PSC regime changes with effect from 26 June 2017
With effect from 26 June 2017, changes have been made to the UK's 'People with Significant Control' regime (PSC regime) to comply with the European Fourth Money Laundering Directive ((EU) 2015/849) (MLD4). In particular:
- more UK entities (including AIM traded companies) have been brought within the scope of the regime (with a transitional four week period for compliance); and
- all entities subject to the regime will have to provide updates to Companies House differently and far more frequently.
Why are these changes being made?
There is a requirement under Article 30 of MLD4 for companies to obtain and hold information on their 'beneficial ownership' and for such information to be included on a central register. In the UK, BEIS has adapted the PSC regime to comply with the requirements under MLD4. Member States had until 26 June to implement the relevant measures.
The Information about People with Significant Control (Amendment) Regulations 2017 make the changes to both the relevant sections of the Companies Act and the current PSC regulations, as well as other legislation to cover the various entities affected by the changes (a separate instrument deals with changes to Scottish partnerships). The Regulations were made on 22 June 2017, laid before Parliament on 23 June 2017 and came into force on 26 June 2017.
For more background to the changes, please see our previous update:
For more background on the PSC regime itself, please see our dedicated PSC page, which includes links to updated guidance and Q&A:
Which entities are now within the scope of the regime?
In addition to those already subject to the regime, the following entities are now within scope and will have to comply with the obligations to maintain and file information from 24 July 2017 (following an initial four week transitional period):
- UK companies traded on junior markets such as AIM and NEX Exchange
These were previously exempt, but the relevant exemption has now been restricted to 'regulated markets' such as London's Main Market; so, for example, both Premium and Standard List companies still benefit from the exemption. Those companies exempt because they are traded on one of the non-EU markets previously specified in the PSC regulations such as the NYSE, NASDAQ, BATS, BX Berne, SIX Swiss, Tokyo and TASE also continue to benefit from the exemption.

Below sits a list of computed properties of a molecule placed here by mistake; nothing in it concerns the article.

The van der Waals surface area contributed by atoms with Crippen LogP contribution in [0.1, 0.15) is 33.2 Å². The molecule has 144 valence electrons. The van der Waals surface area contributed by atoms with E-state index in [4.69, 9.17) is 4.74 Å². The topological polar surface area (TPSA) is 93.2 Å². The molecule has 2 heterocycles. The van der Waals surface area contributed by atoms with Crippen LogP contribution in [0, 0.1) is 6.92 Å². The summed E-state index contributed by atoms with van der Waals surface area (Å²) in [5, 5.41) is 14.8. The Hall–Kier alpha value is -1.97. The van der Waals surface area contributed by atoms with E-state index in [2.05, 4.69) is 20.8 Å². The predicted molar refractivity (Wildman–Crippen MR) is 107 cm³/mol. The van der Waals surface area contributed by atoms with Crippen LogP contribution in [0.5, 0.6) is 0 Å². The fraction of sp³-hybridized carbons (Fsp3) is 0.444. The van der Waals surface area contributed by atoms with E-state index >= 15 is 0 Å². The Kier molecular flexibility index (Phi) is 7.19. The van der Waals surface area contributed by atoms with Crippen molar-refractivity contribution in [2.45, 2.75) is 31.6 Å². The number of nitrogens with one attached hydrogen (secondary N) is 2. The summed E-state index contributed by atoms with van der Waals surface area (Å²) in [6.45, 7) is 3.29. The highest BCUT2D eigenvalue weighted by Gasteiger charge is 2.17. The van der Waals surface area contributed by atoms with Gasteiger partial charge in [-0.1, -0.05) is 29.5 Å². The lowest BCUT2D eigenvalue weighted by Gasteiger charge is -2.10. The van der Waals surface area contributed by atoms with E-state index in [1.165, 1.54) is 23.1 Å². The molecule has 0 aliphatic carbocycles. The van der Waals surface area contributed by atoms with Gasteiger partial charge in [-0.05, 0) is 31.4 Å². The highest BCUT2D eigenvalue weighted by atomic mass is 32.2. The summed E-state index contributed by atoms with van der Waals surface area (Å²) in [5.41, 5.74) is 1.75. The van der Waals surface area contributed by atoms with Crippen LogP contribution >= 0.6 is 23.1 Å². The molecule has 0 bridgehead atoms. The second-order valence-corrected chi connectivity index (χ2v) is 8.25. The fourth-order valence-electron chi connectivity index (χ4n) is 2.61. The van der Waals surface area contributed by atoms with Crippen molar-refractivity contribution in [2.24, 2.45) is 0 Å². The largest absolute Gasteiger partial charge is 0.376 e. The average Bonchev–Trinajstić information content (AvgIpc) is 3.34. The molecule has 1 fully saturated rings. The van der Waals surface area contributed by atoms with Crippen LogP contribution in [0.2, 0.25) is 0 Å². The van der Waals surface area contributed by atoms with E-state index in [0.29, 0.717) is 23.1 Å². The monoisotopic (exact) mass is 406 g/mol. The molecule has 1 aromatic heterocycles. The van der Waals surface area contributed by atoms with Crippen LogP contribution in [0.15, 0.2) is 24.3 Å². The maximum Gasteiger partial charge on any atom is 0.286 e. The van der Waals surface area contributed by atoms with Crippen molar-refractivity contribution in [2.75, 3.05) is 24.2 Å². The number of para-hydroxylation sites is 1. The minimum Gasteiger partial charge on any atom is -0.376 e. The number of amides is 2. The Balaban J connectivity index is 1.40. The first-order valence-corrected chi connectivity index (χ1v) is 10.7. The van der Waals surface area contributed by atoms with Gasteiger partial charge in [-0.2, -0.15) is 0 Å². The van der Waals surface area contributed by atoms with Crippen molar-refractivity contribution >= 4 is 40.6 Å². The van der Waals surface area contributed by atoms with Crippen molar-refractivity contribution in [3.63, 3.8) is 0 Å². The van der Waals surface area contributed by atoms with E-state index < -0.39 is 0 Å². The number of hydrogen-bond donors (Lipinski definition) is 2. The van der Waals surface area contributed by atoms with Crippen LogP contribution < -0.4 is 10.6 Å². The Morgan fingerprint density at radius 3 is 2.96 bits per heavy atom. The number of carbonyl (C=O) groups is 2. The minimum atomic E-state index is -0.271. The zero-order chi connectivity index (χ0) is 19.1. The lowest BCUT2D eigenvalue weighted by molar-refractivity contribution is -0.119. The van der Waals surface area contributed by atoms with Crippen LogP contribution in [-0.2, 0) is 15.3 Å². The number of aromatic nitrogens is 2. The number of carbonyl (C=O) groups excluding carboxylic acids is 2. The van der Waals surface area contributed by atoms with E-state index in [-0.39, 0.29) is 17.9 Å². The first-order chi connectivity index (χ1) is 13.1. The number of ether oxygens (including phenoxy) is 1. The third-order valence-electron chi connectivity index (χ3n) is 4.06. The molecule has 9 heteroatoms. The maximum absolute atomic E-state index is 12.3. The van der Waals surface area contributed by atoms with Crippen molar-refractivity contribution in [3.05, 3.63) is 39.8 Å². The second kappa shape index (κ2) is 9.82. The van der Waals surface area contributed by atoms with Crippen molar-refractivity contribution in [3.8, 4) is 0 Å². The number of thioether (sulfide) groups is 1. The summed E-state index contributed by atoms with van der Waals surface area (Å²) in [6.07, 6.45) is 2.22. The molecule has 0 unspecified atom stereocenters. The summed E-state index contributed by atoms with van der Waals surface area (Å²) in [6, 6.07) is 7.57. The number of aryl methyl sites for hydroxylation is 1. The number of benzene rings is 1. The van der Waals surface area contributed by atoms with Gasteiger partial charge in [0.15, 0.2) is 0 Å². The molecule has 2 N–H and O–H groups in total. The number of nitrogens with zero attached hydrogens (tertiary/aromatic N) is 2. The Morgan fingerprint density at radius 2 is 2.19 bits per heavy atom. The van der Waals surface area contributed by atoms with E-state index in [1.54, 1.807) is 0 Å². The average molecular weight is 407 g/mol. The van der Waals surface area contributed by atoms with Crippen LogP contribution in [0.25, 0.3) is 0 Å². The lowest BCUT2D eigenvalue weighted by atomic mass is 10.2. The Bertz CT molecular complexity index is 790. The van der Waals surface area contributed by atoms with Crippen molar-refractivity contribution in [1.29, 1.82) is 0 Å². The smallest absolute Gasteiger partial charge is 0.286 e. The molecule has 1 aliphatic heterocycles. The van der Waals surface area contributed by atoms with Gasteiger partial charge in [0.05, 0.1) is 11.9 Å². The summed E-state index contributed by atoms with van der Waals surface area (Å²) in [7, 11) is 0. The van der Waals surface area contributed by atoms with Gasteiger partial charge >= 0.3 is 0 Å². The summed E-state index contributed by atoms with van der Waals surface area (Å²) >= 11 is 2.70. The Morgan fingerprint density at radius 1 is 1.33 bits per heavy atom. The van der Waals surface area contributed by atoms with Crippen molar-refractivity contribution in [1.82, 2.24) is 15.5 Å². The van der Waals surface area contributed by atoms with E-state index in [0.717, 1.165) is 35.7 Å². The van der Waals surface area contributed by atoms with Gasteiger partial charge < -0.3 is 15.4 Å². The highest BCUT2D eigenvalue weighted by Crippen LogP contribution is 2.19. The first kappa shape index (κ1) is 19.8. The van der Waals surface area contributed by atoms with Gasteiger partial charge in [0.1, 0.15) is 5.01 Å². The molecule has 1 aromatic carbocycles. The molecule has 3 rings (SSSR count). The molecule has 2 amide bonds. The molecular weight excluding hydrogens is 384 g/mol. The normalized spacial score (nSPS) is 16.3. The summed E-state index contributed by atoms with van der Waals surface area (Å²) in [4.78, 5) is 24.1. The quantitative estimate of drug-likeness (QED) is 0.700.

- UK unregistered companies
- Scottish limited partnerships and certain qualifying Scottish general partnerships
What does this mean for UK AIM traded companies and other entities now within scope?
Immediate action is needed. From 26 June 2017 those entities have been within the PSC regime, and from 24 July 2017 they will have to maintain a PSC Register and make the necessary filings at Companies House so that PSC information is publicly available through the Companies House website.
The Government has confirmed that it expects companies to use the four week transitional period to investigate their ownership to be ready for 24 July. PSCs who might be eligible under the protection regime to restrict information being made public can apply for protection during the transitional period (more information on both the process and requirements for obtaining information and the protection regime can be found via our dedicated PSC page).